Films based on a friendship between a kid and a pet, usually a dog, is not a recent trend. This is especially true of films coming from Walt Disney Studios. Ever since Old Yeller, this type of film has been extremely popular with audiences. But few would have guessed that a film about a basketball playing dog in 1997 called Air Bud would have had this much success to create a franchise with a sequel coming out almost every year. However, it’s not just the original Air Bud, his “kids” have since starred in a new Disney film franchise, Air Buddies, Snow Buddies, Space Buddies, etc. Based on the success of these films about talking puppies, it shouldn’t be a surprise to see a special edition of the original Air Bud at your local DVD store.
The story goes something like this. Buddy is a very talented Golden Retriever that’s part of an act called “The Clown and the Hound” which does children’s birthday parties. Norm Snively (Michael Jeter), the clown in the act, gets angry at the dog and decides to take him to the local pound. But on the way, Buddy’s crate falls off the truck and he runs away. Meanwhile, Josh Framm (Kevin Zegers) has just moved to town with his widowed mother (Wendy Makkena). He is a lonely boy who misses his dad, a test pilot who was killed in a crash. One day he discovers an abandoned basketball behind an old church and in the bushes nearby, Buddy. He immediately takes to the dog, especially when he discovers that he can pass a ball by hitting it with his nose and even score baskets. Josh convinces his mother to let him keep Buddy in the back yard. Soon, Josh and his basketball playing dog, Buddy, are the talk of the town, which can only lead to more trouble.
This is a film aimed at kids, so if you’re aren’t a kid you’re probably a grown-up reading this review. But if you were under the age of 18 when this film first hit theaters, you probably did think that Air Bud was the greatest film ever. Long before the world of YouTube videos, this is probably the first time you have seen a dog playing basketball. However, this story is about as predictable as you can get. All the cliches that have appeared in previous family films involving kids and dogs are on display. From the lonely boy who is going through a tragic time to the cute dog that he befriends and changes his life to the former NBA star school janitor who takes over from the “mean and abusive coach” and becomes the “do it the right way” coach that leads to success. Throw in the mean original owner of the dog that now wants the dog back after the dog has made a name for himself, and you get a film that doesn’t have many surprise twists and turns.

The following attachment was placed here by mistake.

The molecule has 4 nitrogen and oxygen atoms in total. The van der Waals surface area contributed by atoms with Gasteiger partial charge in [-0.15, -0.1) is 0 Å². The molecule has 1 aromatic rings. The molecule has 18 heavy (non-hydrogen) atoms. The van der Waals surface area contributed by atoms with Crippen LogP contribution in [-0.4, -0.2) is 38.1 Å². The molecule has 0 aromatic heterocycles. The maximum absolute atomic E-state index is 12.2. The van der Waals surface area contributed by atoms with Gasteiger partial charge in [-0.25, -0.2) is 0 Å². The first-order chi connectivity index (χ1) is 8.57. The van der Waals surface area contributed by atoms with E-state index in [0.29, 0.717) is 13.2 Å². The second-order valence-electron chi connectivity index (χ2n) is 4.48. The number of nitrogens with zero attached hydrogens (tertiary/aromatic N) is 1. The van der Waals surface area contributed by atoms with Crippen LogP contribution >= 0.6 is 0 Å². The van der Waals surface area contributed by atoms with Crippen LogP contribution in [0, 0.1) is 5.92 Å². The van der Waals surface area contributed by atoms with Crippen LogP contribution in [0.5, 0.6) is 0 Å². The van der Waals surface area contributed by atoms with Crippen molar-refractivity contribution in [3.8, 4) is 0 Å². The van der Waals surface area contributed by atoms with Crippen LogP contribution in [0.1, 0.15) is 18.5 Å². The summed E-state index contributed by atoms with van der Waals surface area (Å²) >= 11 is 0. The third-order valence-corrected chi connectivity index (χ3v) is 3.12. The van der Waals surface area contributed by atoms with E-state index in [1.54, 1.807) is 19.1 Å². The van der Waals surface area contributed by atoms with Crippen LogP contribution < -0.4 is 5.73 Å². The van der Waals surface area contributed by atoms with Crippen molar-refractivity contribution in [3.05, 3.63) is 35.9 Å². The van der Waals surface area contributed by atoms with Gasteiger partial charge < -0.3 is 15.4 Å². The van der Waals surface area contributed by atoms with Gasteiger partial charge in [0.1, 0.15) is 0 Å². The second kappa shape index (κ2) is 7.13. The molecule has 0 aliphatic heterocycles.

That being said, there are still some heartwarming moments in Air Bud. The dog and boy are likable enough, but really everyone else are just playing stereotypical characters found in other films like this one. There’s plenty of slapstick comedy and chaos caused by the dog. This will certainly appeal to kids, but don’t confuse this dog feature with the ones that include talking chihuahuas. Buddy doesn’t talk in this film, which is actually a positive.
More than 10 years later, it has become clear that Air Bud is still the best in the series of films featuring dogs in the air, snow, or in space. Overall, it makes for excellent family viewing with what was, at the time, a unique premise. Yet, in hindsight, it feels more like a Disney Channel Original movie – something that wouldn’t get a big summer release in theaters.
The video included is presented in 1.85:1 anamorphic widescreen color, which is enhanced for 16:9 TVs. The quality is okay, but not great. The colors are not as solid as they could have been, but it’s probably about as good as you can expect from a film this old. It’s definitely an improvement over the original DVD release of this film.
The audio included is available in either English Dolby Digital 5.1 Surround sound or Spanish Dolby Digital 5.1 Surround sound. There are subtitles available in English and Spanish as well. The dialogue and music come out loud and clear, so no major problems here either. Like the video quality, the audio quality is pretty average, but still definitely an improvement.
This is an unique audio commentary featuring the offspring of Air Bud and stars of Air Buddies, Space Buddies, etc. Buddy and Molly, the “parents” of those wacky puppies are also “commenting” as well. Really this is just for kids and for comedy. They do “talk” about the film, but it’s mainly “in-character” so you never know if they are telling facts or not. A director’s commentary would be way more interesting than this one. But give them points for trying something different.
“Buddy” Dog Tag –
The only other “extra”, if you don’t count the theatrical trailer for this film, is a metal dog tag marked with “Buddy” and a paw print on it.
Air Bud is the best of all the sequels and spin-offs it generated. A good rental for families, but this new SE release is not a must-have upgrade. Even those who fondly remember this film growing up will probably be disappointed watching this film again.
Walt Disney Studios Home Entertainment presents Air Bud. Directed by Charles Martin Smith. Written by Paul Tamasy and Aaron Mendelsohn (screenplay); Kevin DiCicco (characters). Starring Michael Jeter, Kevin Zegers, Wendy Makkena, Bill Cobbs, and Brendan Fletcher. Running time: 98 minutes. Rated PG. Released on DVD: March 3, 2009.
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